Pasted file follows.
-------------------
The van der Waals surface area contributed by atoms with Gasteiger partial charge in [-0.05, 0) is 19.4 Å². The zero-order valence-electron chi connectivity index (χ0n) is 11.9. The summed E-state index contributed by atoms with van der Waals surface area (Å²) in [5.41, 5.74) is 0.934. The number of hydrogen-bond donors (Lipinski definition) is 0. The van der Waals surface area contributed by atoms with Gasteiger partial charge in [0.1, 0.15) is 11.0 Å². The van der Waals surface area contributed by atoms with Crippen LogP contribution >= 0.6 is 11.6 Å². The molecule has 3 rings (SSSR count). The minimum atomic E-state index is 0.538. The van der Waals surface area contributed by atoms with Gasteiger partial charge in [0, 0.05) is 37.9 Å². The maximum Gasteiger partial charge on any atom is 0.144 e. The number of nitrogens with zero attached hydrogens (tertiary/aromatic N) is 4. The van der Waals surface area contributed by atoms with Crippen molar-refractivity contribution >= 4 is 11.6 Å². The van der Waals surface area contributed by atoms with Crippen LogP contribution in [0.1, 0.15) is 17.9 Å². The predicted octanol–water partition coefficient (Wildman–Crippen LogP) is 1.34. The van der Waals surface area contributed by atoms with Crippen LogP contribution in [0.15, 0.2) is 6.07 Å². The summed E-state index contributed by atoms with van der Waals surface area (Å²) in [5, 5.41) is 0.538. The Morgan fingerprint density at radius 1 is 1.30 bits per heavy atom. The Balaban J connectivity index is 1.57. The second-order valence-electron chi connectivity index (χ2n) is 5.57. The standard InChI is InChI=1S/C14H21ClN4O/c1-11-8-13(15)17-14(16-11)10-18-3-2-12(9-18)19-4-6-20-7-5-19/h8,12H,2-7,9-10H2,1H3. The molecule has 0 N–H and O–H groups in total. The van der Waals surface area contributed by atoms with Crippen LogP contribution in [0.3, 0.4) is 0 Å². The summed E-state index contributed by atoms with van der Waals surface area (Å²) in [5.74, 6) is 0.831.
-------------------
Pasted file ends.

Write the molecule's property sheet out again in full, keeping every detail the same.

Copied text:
The van der Waals surface area contributed by atoms with Gasteiger partial charge in [-0.05, 0) is 19.4 Å². The zero-order valence-electron chi connectivity index (χ0n) is 11.9. The summed E-state index contributed by atoms with van der Waals surface area (Å²) in [5.41, 5.74) is 0.934. The number of hydrogen-bond donors (Lipinski definition) is 0. The van der Waals surface area contributed by atoms with Gasteiger partial charge in [0.1, 0.15) is 11.0 Å². The van der Waals surface area contributed by atoms with Crippen LogP contribution >= 0.6 is 11.6 Å². The molecule has 3 rings (SSSR count). The minimum atomic E-state index is 0.538. The van der Waals surface area contributed by atoms with Gasteiger partial charge in [0, 0.05) is 37.9 Å². The maximum Gasteiger partial charge on any atom is 0.144 e. The number of nitrogens with zero attached hydrogens (tertiary/aromatic N) is 4. The van der Waals surface area contributed by atoms with Crippen molar-refractivity contribution >= 4 is 11.6 Å². The van der Waals surface area contributed by atoms with Crippen LogP contribution in [0.1, 0.15) is 17.9 Å². The predicted octanol–water partition coefficient (Wildman–Crippen LogP) is 1.34. The van der Waals surface area contributed by atoms with Crippen LogP contribution in [0.15, 0.2) is 6.07 Å². The summed E-state index contributed by atoms with van der Waals surface area (Å²) in [5, 5.41) is 0.538. The Morgan fingerprint density at radius 1 is 1.30 bits per heavy atom. The Balaban J connectivity index is 1.57. The second-order valence-electron chi connectivity index (χ2n) is 5.57. The standard InChI is InChI=1S/C14H21ClN4O/c1-11-8-13(15)17-14(16-11)10-18-3-2-12(9-18)19-4-6-20-7-5-19/h8,12H,2-7,9-10H2,1H3. The molecule has 0 N–H and O–H groups in total. The van der Waals surface area contributed by atoms with Crippen LogP contribution in [0.3, 0.4) is 0 Å². The summed E-state index contributed by atoms with van der Waals surface area (Å²) in [5.74, 6) is 0.831.